On the design side, the city has plans to spend around $250 million on its Great Streets initiative; that includes curb-to-curb overhauls of some of the most chronically dangerous streets in the city. In fact, around $100 million of that money will go to the transformation of Queens Blvd.-nicknamed the "Boulevard of Death" back in the 90's. During a seven year stretch from 1993 and 2000, 72 pedestrians were killed crossing the road there on that artery.

The Queens Boulevard work is set to start this summer and it includes physically protected bike lanes and expansive pedestrian medians. City Hall says it will eventually resemble the layout of Eastern Parkway in Brooklyn.

There are also 50 other smaller projects on the design side including a mix of corridor and intersection treatments such as pedestrian medians, pedestrian crossings, speed bumps and more protected bike lanes, according to the city, all nudging the streets to more calm and safe place.

"Prioritizing where traffic calming improvements like bulb outs should go is a difficult balancing act between public safety, local politics, and available funding," according to Benjamin Donsky, a senior project manager at Biederman Redevelopment Ventures Corp., a leader in the transformation of a leader in the creation and revitalization of public spaces, streetscapes, parks, and business improvement districts.

Donsky said he doesn't envy planners at the Department of Transportation. But, he said despite a myriad challenges, he is seeing traffic calming efforts continue through the Vision Zero campaign.

"Walking around New York City, we see cars and bicycles routinely break traffic laws, and of course New Yorkers are famous for, maybe even proud of their jaywalking--but not all violations are equal, and it's a lot easier to injure or kill someone with a car or truck than a bicycle, " said Donsky.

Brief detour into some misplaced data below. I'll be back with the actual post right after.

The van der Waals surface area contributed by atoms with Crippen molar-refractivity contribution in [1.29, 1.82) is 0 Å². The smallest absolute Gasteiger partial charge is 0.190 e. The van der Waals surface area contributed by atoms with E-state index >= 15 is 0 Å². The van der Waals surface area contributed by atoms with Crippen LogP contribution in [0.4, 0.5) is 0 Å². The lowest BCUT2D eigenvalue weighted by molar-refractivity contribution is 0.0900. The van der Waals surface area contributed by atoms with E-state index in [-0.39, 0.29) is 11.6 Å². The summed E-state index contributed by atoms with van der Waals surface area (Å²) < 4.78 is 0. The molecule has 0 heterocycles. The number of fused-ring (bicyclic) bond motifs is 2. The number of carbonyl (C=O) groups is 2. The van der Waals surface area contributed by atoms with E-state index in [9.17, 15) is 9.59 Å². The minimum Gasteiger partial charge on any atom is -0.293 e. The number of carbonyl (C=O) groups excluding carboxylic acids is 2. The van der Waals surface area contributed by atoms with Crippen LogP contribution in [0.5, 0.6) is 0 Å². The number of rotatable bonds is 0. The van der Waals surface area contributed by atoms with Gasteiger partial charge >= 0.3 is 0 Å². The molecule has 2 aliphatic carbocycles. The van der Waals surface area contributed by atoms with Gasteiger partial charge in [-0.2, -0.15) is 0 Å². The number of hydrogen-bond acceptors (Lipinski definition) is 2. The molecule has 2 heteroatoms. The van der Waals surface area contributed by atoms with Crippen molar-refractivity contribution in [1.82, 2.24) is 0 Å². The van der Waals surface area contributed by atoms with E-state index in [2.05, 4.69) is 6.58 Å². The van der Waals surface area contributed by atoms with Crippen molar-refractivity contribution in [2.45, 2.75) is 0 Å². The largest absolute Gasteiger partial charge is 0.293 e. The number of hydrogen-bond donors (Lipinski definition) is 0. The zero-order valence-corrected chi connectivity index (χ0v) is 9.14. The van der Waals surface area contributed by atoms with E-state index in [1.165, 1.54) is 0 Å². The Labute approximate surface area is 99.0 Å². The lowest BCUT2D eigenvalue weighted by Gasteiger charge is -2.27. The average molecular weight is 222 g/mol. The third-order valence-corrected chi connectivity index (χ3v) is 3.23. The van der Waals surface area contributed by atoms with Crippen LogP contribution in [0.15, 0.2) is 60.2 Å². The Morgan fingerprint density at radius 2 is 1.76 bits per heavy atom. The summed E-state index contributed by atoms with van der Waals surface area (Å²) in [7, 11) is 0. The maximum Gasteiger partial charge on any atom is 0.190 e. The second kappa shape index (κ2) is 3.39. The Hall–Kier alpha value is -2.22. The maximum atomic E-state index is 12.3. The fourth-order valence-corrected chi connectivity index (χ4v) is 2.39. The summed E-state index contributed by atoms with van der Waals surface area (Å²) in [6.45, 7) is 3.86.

He said after a child was hit by a speeding car and killed on 17th Street in Chelsea several years ago, his firm worked with Community Board 4 and other Chelsea residents who put large planters with flowers in the street, to create the same area as a street curb extension that's commonly known as a "bulb-out."

"This type of project is low cost, has a high impact, and also helps educate the community on what traffic calming really is," he said.

True enough, but where to find funding for such transformative projects?

In an April 10 press release, the cycling advocacy organization Transportation Alternatives said the Mayor's Vision Zero improvements are a step in the right direction.

But, they say the current proposed budget doesn't include enough money to truly fix all the city's dangerous streets and reach Vision Zero's ultimate goal of eliminating traffic fatalities and serious injuries.

Transportation Alternatives is calling for increased capital and operating funding to fix dangerous streets faster, with safety improvements distributed fairly across all five boroughs.

One new source of infrastructure and transit funding could be a plan currently floated by Transportation Guru "Gridlock" Sam Schwartz and the Move NY team. One of its brochures describes the solution as a commonsense plan that is fair for everyone: toll the crossings into Manhattan south of Central Park, where traffic is worst and transit options are plentiful, and significantly lower tolls on all the MTA bridges. The net revenue from this more equitable tolling system will be invested in the transit system, roads, and bridges that all of us rely on to get around.


Ben Donsky says one of the toughest part of instituting traffic calming is convincing neighbors that losing one or two parking spaces is worth the improved safety.

"I've been a driver, cyclist, and a pedestrian in New York City and I suspect most New Yorkers are at least two of those three on a regular basis. I try to remember when I'm driving, that an annoying pedestrian might have been me a couple of hours ago, and that cyclist might be a friend of mine," Donsky told me.

Drivers, cyclists and pedestrians would likely benefit by abandoning the the "us. vs. them" mindset since, he says, the entire city is in this safety effort together.

"But, the reality is that people are not going to change their behaviors willingly--we're all in a rush and we don't want to be delayed even for a minute or two. That's why projects like Broadway Boulevard and the Prospect Park West bike lane are so important," said Donsky.

They show traffic calming isn't scary, and it can actually benefit everyone, no matter the mode of transportation, he says.